The installation of the foundation will start before the end of this year.
Voith Hydro and RWE Innogy will jointly install a one-megawatt marine tidal current turbine off the Scottish coast through the joint venture company Voith Hydro Ocean Current Technologies. It is due to start its two-year trial operation in the European Marine Energy Centre (EMEC) in the Orkney Island waters in 2011. The installation of the foundation will start before the end of this year. Cooperation partner BAUER Renewables Ltd., a subsidiary of the civil and mechanical engineering company Bauer AG, will manufacture and install the foundation. Following its completion, the turbine is designed to feed approx. 1,800 megawatt-hours of electricity (1) into the grid per year. The aim is to gain important knowledge from this demonstration turbine throughout its operational lifetime.
The total investment is approx. GBP 11.8 million. The project is supported by the British Government which is providing GBP 1.7 million through the Carbon Trust’s Marine Renewables Proving Fund. Overall, the investment costs will decrease significantly as this technology is migrated to series production.
Prof. Fritz Vahrenholt, Chief Executive Officer of RWE Innogy: “We are testing a marine tidal current prototype for the first time on an industrial scale off the Scottish coast. The experience gathered here in terms of technology and economic efficiency will provide us with important information for our future growth in this sector. Following successful tests, we intend to install further marine tidal current power plants with an installed capacity of up to 100 megawatt mainly off the British coasts by 2020.” Unlike in Germany, the very even and strong tidal ranges off the coasts of the United Kingdom are ideal for marine tidal current power plants across large areas.
Dr. Roland Münch, Chief Executive Officer of Voith Hydro Holding, added: “Voith Hydro is convinced of the potential of tidal currents as an energy source. RWE Innogy shares our enthusiasm, and will be our partner in developing this technology. This will enable us to take account of the interests of our future customers from the early design stage on. The industry needs strong partnerships like this to make a success of this very challenging renewable energy source.”
Marine energy production is a very young technology for which no reliable expertise has been gathered so far. Compared with other technologies in the area of renewables, however, it comes with a major advantage: tidal flows result from the movement of the earth, moon and sun, and can therefore be predicted very accurately, years in advance. So the power volumes fed into the grid can be forecast with greater reliability than in other renewable energies.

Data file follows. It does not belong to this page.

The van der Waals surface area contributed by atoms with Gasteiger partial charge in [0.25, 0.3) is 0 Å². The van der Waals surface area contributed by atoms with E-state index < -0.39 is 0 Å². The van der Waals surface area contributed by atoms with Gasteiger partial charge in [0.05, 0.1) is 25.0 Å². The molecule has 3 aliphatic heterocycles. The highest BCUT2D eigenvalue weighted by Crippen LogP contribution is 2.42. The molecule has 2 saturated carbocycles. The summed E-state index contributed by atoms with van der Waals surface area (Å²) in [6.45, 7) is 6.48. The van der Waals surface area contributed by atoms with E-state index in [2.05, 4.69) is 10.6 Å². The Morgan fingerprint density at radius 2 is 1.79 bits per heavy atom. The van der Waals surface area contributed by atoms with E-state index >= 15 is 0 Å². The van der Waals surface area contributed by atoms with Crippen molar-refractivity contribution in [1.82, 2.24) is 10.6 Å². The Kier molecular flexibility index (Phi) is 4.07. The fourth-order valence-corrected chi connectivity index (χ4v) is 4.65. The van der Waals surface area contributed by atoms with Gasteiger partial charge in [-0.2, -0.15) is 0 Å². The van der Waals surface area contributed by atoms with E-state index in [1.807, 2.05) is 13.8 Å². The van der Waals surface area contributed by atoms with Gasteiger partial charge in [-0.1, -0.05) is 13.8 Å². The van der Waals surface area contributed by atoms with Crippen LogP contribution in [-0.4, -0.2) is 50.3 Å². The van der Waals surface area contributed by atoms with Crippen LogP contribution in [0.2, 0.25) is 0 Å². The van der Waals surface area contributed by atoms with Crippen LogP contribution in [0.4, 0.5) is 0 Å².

The marine tidal current turbines developed by Voith Hydro Ocean Current Technologies are installed completely under water and firmly anchored to the bottom of the sea. The turbine technology is specifically tailored to the rough conditions out in the open sea and therefore rationally dispenses with any technical complexity. They are differentiated, not by using demanding technological solutions, but by avoiding them. The turbines are directly driven, eliminating the gears which are still so prone to damage in marine technology. There is no need to adjust the rotor blade angle. The turbines use a permanent magnet generator. To avoid costly sealing solutions, which require intensive maintenance, the flow of sea water is deliberately channelled through the turbine, where it serves as a lubricant for the bearings.
Overall, the systems are characterised by a robust design and environmental friendliness. They are operated completely without the use of oils, e.g. as lubricants. A first turbine of this type with a capacity of 110 kilowatts is currently being successfully installed by Voith Hydro Ocean Current Technologies on the South Korean coast. Joint research and development of the prototype with 1 megawatt of capacity is the next step towards integrating the marine energy resource into the energy supply of the future.
Voith Hydro Ocean Current Technologies
RWE Innogy is convinced of the large potential of marine energy and founded the joint venture company Voith Hydro Ocean Current Technologies with Voith Hydro in February 2009. The development, production and marketing of tidal current technology is being advanced together. As part of its venture capital activities, RWE Innogy owns 20 percent of the joint venture company by way of an equity interest. Voith Hydro is the majority shareholder holding 80 percent.
Through the operation and construction of its wind farms at sea, RWE Innogy has excellent experience in the offshore sector and has also been committed for a long time now to generating electricity from marine energy. Even beyond the joint venture, therefore, RWE Innogy will support the installation and operation of the first prototypes on a commercial scale out of its research and development units.
European Marine Energy Centre (EMEC)
The European Marine Energy Centre, EMEC for short, is an internationally renowned research centre for marine energy. In the waters of the Scottish Orkney archipelago, it supports the development of facilities for marine energy production and helps to develop them from the prototype stage to a commercially viable product.
Carbon Trust is a non-profit-making organisation created by the British government. It supports the development of technologies for CO2 reduction. Its key function is the subsidisation of CO2 reduction in British industry.
(1) Commercially operated plants will produce a significantly higher annual output, because the system has to be shut down more often during the test phase in order to make technical adjustments and modifications.